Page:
By Joel Wittnebel/The Oshawa Express
The City of Oshawa lost one of its most dedicated and long-serving politicians after Councillor Nancy Diamond died suddenly on Feb. 12.
After leaving city hall complaining of a headache, Diamond later called fellow Councillor Dan Carter to take her to Lakeridge Health Oshawa when the pain had worsened. Later Friday evening, after her condition worsened, Diamond was transferred to Toronto Western Hospital where she later passed away.
Born in 1941, Diamond entered politics first when she was elected as a city councillor in 1988. It was the beginning of a career in municipal politics that would span nearly three decades, and see her serve as mayor for 12 years between 1991 and 2003. After taking a break from politics, she returned in 2010 when she was elected as a city and regional councillor.
The news of her passing was “shocking,” said Mayor John Henry, and as it spread through the community Monday morning, many offered their sympathies to Diamond’s family, particularly her daughter and two grandchildren.
“I’ve known Nancy for an incredibly long time and she will be sadly missed,” Henry said. “As the day goes on and into the week, her time in Oshawa has been one of service, her involvement in the community before politics needs to be remembered, and remembering some of her great accomplishments.”
When Diamond was re-elected in the 2014 election, she was joined by newcomer Councillor Carter, who says Diamond immediately began to show him the ropes of the job she had loved for years. The pair had met previously, when Diamond was mayor and Carter was working in the media where they formed a mutual respect. He says that following his election to council, she quickly became a mentor and teacher, passing on her dedication and standards for what she saw as the role of a councillor to their constituents.
Diamond, who served as deputy mayor and chair of the finance committee, was well known at city hall for her money sense and financial stewardship with taxpayers money. She was also a large part of bringing a university to Oshawa.
“She really helped me understand politics and about service and about being committed and being prepared. So I really am blessed that I’ve had that chance to be able to learn what she expected out of me. I keep on saying this, I mean she served at such a high level, but she expected all of us to serve at such a high level,” he says.
“I really admired her of that and I think that when you are able to have somebody like that as not only your friend, but as a mentor and a teacher, and they have those principles, I think it prepares you to be able to serve at the very highest level, so I was lucky.”
Councillor Bob Chapman said the same.
“One of the biggest things in her mind was service to community,” Chapman says. “She taught me a lot of valuable lessons about being on council.”
Similar to Carter, Chapman says he met Diamond prior to his being elected when he worked as an inspector with the Durham Regional Police and she was mayor. He recalls fondly one particular instance, when Diamond learned of a fire that had happened in the city a few days prior, but she never heard about it.
“She gave me her cell phone number and next time I had a big incident, I phoned her at 3 o’clock in the morning and she answered and came out. That’s how dedicated she was.”
Chapman also worked closely with Diamond delivering meals through the Meals on Wheels program organized by Community Care Durham.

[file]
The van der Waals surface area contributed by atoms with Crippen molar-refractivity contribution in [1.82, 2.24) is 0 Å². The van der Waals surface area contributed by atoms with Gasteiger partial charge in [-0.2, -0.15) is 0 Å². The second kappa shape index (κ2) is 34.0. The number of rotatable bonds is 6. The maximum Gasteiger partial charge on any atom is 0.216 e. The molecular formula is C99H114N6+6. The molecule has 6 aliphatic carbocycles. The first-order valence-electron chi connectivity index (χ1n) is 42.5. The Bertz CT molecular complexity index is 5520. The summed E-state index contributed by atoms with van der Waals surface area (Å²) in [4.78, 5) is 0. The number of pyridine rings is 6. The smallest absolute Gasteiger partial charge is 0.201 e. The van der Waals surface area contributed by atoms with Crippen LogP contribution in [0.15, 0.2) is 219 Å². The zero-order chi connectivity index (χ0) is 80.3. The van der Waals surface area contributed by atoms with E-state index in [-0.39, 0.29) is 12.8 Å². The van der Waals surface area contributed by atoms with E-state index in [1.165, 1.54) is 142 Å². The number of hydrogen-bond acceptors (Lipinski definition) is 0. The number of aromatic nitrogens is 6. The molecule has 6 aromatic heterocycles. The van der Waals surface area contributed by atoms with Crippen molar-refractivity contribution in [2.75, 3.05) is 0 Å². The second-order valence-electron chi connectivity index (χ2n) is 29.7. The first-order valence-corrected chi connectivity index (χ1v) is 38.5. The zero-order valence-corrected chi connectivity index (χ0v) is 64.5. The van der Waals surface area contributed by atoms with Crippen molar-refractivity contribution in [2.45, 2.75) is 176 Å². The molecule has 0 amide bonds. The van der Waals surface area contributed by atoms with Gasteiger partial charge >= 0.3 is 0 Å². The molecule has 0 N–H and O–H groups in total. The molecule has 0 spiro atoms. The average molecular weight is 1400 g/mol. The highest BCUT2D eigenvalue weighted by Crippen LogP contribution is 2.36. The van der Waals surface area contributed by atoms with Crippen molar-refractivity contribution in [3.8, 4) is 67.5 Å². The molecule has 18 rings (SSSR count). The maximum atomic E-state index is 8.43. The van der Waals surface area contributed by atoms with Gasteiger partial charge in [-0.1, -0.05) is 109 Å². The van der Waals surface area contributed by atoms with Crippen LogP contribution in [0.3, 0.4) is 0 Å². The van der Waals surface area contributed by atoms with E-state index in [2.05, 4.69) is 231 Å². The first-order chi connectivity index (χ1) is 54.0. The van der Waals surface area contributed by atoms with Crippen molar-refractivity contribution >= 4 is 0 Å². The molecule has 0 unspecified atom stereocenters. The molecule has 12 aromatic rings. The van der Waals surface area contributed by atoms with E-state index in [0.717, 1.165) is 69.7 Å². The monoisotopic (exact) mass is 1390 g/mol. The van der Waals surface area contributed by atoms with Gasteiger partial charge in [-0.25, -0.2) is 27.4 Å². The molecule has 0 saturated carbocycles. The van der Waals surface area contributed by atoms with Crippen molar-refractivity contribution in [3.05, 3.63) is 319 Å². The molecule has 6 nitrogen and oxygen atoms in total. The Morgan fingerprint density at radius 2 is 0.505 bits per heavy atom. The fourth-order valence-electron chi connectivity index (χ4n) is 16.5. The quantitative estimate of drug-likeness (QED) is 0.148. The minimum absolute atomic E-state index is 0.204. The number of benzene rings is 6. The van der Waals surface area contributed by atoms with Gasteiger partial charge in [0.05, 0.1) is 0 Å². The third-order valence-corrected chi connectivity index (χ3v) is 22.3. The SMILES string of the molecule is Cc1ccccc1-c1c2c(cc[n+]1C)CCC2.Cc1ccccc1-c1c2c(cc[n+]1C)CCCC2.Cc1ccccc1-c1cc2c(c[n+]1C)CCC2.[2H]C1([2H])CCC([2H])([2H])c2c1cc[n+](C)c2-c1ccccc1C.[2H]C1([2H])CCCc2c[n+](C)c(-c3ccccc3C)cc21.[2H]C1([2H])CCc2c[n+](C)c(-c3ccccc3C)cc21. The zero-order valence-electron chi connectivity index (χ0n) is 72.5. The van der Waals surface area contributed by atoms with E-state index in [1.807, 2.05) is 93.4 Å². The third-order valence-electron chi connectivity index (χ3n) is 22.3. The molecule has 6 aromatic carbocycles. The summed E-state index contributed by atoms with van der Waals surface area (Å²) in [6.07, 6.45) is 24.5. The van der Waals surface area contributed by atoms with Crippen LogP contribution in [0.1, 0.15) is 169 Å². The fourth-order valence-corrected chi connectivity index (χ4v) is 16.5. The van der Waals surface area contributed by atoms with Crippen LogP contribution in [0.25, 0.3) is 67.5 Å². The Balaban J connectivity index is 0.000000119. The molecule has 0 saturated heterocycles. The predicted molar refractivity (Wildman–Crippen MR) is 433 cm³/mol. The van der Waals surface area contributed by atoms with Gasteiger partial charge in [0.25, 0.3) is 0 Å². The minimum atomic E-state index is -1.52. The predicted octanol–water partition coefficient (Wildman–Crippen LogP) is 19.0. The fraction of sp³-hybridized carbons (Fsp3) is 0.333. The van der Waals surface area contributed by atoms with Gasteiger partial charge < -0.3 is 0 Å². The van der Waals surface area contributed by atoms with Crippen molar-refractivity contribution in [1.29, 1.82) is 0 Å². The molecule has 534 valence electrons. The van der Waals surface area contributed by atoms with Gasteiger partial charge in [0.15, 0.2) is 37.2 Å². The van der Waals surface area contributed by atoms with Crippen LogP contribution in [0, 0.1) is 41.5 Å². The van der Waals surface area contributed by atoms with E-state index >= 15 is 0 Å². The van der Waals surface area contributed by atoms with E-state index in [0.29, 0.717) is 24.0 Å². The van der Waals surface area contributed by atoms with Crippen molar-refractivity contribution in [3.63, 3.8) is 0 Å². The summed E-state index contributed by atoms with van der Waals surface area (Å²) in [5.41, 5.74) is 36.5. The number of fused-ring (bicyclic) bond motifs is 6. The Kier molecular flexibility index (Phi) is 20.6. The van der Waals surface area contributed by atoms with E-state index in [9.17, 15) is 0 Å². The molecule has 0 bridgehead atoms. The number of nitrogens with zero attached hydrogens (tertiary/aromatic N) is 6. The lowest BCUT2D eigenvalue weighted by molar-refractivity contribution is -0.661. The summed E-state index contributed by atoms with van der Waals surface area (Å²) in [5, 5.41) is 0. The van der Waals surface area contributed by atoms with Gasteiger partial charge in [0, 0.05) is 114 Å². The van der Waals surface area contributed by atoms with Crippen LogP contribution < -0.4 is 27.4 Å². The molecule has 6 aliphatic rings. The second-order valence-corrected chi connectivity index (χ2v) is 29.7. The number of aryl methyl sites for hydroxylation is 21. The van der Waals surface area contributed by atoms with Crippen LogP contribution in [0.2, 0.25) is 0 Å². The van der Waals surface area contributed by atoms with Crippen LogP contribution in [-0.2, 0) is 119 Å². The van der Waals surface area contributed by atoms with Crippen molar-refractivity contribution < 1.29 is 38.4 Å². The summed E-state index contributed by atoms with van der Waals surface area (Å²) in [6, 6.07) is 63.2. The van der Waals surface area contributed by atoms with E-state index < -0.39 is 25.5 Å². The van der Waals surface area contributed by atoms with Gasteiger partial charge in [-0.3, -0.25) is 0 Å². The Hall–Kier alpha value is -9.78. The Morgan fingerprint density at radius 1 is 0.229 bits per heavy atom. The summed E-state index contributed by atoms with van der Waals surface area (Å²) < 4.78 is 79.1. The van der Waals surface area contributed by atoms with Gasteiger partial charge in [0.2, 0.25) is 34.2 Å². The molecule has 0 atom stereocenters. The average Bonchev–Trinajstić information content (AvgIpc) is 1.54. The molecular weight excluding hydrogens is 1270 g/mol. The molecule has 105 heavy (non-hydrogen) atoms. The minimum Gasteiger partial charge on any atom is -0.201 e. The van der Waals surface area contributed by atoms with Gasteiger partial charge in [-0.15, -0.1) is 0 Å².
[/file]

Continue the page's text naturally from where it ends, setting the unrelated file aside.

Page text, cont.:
Along with that, Diamond was also a long-time community volunteer, earning the YWCA Woman of Distinction award for her work. She was also named an honourary director of Friends of Second Marsh, honourary member of the Durham Region Children’s Aid Society and honourary president of the IODE Golden Jubilee. Diamond was also a member of the Optimist Club and the Oshawa Senior Citizens Centres’ (OSCC) board.
“What I see that we’ve lost is a person who has been dedicated to the wellness and looking after seniors in our community for a number of years,” says Sandra Black, OSCC’s executive director. “There’s never an event that we do at the senior’s centre that Nancy isn’t in attendance.”
Prior to becoming mayor, Diamond served as the president of OSCC for a number of years, but continued to support the organization even after her mayoral duties pulled her away. To this day, Diamond remained a “mainstay” at the OSCC.
“She really did care about everyone in the community,” Black says. “It is, in my mind, both from a personal perspective and from an organizational perspective, it is a huge loss.”
The condolences flooded in from across the region as her colleagues at the regional table learned of the news.
“Councillor Diamond was a formidable force in politics,” wrote Regional Chair Roger Anderson in a news release. “She was a strong female leader at a time when it was less common to see women in senior public service roles. She also led many local community endeavours and will be truly missed.”
Oshawa MP Colin Carrie, shared his sympathies for Diamond’s passing while speaking in the House of Commons on Tuesday.
“Every city has citizens who are so dedicated to their community that their very name becomes synonymous with that community. In Oshawa, Nancy Diamond was one of those people,” Carrie said. “The loss of Nancy at city hall will be felt throughout our community. Nancy did it all; she was a wife, a parent, a grandparent and a mentor to many in our community…She will be fondly remembered as one of the most compassionate, dedicated and inclusive leaders in Oshawa’s history.”
Condolence books will be available at Service Oshawa inside Oshawa city hall, at the OSCC’s John Street Branch and at regional headquarters.
Flags at city hall and Durham Region headquarters have been lowered and will remain at half-mast for the time being.
Funeral arrangements have not yet been announced.